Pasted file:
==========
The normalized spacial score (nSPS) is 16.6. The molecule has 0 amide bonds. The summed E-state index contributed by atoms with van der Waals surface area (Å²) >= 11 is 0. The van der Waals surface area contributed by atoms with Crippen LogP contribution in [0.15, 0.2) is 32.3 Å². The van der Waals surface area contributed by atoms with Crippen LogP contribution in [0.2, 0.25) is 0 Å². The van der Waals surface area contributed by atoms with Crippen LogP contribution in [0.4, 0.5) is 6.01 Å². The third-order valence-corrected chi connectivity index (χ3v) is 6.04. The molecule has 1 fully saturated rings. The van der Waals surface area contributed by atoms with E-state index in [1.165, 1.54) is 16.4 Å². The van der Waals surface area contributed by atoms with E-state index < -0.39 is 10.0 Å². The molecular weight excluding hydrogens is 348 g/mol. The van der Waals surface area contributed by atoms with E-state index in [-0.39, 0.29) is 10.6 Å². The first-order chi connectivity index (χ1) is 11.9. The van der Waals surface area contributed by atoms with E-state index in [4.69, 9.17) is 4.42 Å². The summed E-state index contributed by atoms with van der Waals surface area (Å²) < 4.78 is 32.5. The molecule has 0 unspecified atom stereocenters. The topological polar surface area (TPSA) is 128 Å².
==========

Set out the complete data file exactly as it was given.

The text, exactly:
The normalized spacial score (nSPS) is 16.6. The molecule has 0 amide bonds. The summed E-state index contributed by atoms with van der Waals surface area (Å²) >= 11 is 0. The van der Waals surface area contributed by atoms with Crippen LogP contribution in [0.15, 0.2) is 32.3 Å². The van der Waals surface area contributed by atoms with Crippen LogP contribution in [0.2, 0.25) is 0 Å². The van der Waals surface area contributed by atoms with Crippen LogP contribution in [0.4, 0.5) is 6.01 Å². The third-order valence-corrected chi connectivity index (χ3v) is 6.04. The molecule has 1 fully saturated rings. The van der Waals surface area contributed by atoms with E-state index in [1.165, 1.54) is 16.4 Å². The van der Waals surface area contributed by atoms with E-state index < -0.39 is 10.0 Å². The molecular weight excluding hydrogens is 348 g/mol. The van der Waals surface area contributed by atoms with E-state index in [-0.39, 0.29) is 10.6 Å². The first-order chi connectivity index (χ1) is 11.9. The van der Waals surface area contributed by atoms with E-state index in [4.69, 9.17) is 4.42 Å². The summed E-state index contributed by atoms with van der Waals surface area (Å²) < 4.78 is 32.5. The molecule has 0 unspecified atom stereocenters. The topological polar surface area (TPSA) is 128 Å².